Age-related bone loss: relationship between age and regional bone mineral density. (1/407)

We assessed the changes in regional bone mineral density according to age and examined the relationship between various regional bone mineral densities. The study was conducted in 985 Japanese women divided into < 50-years group (n = 435) and > or = 50 years group (n = 550). The total body bone mineral density and that of the head, arm, leg, thoracic (T)-spine, lumbar (L)-spine, ribs, and pelvis were measured using dual energy x-ray absorptiometry. There was a significant generalized reduction of bone mineral density in all regions after the age of 50 years. The most marked age-related decrease was observed in the L-spine. Bone mineral densities in all regions significantly correlated to each other in both age groups, but the degree of significance varied among regions. The relationship between bone mineral density of the L-spine and that of T-spine regions was the most significant in both groups. In the < 50-years group, the correlation between bone mineral density of the pelvis and that of L-spine and T-spine was the highest, followed by that between the pelvis and the leg. On the other hand, in the > or = 50-years group, the correlation between bone mineral density of the pelvis and that of the leg was the highest, but not the L-spine or T-spine. Since spine measurements are affected by vertebral deformity and/or aortic calcification, our findings suggest the pelvis may be a useful region for screening measurements of bone mineral density, especially in older women.  (+info)

Management of cancer in pregnancy: a case of Ewing's sarcoma of the pelvis in the third trimester. (2/407)

Ewing's sarcoma of the pelvic bones was diagnosed in a 21-year childbearing woman, raising major medical and ethical problems. The diagnostic and therapeutic approaches during the sixth month of gestation were tailored in order to cure the patient and avoid unnecessary toxicity to the fetus. Ancillary tests included ultrasound and MRI studies of the pelvis. Ifosfamide and adriamycin, premedicated by granisetron, were administered during gestation, and were found to be safe. Cesarean section was the preferred way of delivery since the tumor involved the pelvic bones. The outcome was a disease-free patient and a small healthy baby who is now two years of age.  (+info)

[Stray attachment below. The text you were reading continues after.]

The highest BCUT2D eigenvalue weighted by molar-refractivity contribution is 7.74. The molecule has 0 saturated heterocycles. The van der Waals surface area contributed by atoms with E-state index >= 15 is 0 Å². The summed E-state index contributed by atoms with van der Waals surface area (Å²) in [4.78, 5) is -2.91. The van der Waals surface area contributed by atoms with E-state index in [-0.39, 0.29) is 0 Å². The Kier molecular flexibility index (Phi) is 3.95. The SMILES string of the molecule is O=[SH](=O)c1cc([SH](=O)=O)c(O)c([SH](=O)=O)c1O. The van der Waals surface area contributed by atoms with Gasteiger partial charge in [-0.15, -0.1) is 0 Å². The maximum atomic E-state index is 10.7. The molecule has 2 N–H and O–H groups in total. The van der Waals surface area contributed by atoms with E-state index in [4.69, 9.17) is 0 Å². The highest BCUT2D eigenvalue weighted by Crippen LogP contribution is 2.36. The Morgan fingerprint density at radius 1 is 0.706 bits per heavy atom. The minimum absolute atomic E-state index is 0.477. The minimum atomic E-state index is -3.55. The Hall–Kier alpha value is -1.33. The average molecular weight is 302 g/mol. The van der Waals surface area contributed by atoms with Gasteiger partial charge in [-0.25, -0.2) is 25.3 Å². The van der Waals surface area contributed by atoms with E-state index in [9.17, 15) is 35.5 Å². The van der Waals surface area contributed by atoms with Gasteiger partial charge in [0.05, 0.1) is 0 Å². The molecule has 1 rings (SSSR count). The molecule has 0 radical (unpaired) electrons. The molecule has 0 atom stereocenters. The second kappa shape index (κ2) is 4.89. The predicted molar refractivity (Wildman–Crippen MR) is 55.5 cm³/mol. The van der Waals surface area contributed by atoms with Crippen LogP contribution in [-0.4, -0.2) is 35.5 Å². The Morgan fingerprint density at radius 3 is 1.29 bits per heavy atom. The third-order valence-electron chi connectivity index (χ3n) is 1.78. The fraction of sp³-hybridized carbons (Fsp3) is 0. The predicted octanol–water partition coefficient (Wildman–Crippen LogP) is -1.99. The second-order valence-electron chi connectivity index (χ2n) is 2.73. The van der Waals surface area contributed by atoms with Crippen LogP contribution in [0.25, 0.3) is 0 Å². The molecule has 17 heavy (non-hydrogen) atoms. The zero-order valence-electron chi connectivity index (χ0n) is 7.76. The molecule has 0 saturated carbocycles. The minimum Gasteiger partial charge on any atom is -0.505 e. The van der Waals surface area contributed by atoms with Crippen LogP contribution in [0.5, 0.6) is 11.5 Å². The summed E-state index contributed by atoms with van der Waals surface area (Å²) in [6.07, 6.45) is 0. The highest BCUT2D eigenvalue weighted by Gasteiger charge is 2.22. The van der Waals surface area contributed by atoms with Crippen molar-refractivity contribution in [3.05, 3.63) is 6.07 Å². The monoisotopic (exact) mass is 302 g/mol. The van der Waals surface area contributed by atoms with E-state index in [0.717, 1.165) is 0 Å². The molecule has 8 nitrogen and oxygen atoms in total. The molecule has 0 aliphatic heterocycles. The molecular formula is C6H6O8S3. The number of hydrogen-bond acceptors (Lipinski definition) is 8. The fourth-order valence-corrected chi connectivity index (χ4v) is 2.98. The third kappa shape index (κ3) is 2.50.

Effect of a lifestyle intervention on bone mineral density in premenopausal women: a randomized trial. (3/407)

BACKGROUND: The positive association between body weight and bone mineral density (BMD) is well documented; in contrast, the effect of changes in body weight on BMD is not well understood, particularly, in normal-weight populations. OBJECTIVE: We examined the effect of a lifestyle intervention aimed at lowering dietary fat intake and increasing physical activity to produce modest weight loss or prevent weight gain on BMD in a population of 236 healthy, premenopausal women aged 44-50 y. DESIGN: All women were participating in a clinical trial known as The Women's Healthy Lifestyle Project and were randomly assigned to intervention or control groups. Dual-energy X-ray absorptiometry of BMD at the lumbar spine and proximal femur were made before and after 18 mo of participation in the trial. RESULTS: The intervention group (n = 115) experienced a mean (+/-SD) weight loss of 3.2 +/- 4.7 kg over the 18 mo compared with a weight gain of 0.42 +/- 3.6 kg in the control group (n = 121) (P < 0.001). The annualized rate of hip BMD loss was 2-fold higher (P < 0.015) in the intervention group (0.81 +/- 1.3%) than in the control group (0.42 +/- 1.1%); a similar, although nonsignificant pattern was observed for the loss in spine BMD: 0.70 +/- 1.4% and 0.37 +/- 1.5% (P = 0.093) in the intervention and control groups, respectively. Large increases in physical activity attenuated spine BMD loss, but had no significant effect on BMD loss at the hip. CONCLUSIONS: The intervention group, who modified their lifestyle to lose weight, had a higher rate of BMD loss at the hip and lumbar spine than did the weight-stable control group. Recommendations for weight loss must be made with consideration that such an endorsement may result in BMD loss.  (+info)

The 'MW' sacropelvic construct: an enhanced fixation of the lumbosacral junction in neuromuscular pelvic obliquity. (4/407)

Fixation to the lumbosacral spine to correct pelvic obliquity in neuromuscular scoliosis has always remained a surgical challenge. The strongest fixation of the lumbosacral junction has been achieved with either a Galveston technique with rods or screws or with iliosacral screws. We have devised a new fixation system, in which iliosacral screws are combined with iliac screws. This is made possible by using the AO Universal Spine System with side opening hooks above and below the iliosacral screws and iliac screws below it. The whole sacropelvis is thus encompassed by a maximum width (MW) fixation, which gives an 'M' appearance on the pelvic radiographs and a 'W' appearance in the axial plane. We report on our surgical technique and the early results where such a technique was used. We feel that this new means of fixation (by combining the strongest fixation systems) is extremely solid and should be included in the wide armamentarium of sacropelvic fixation.  (+info)

Failure of reduction with an external fixator in the management of injuries of the pelvic ring. Long-term evaluation of 110 patients. (5/407)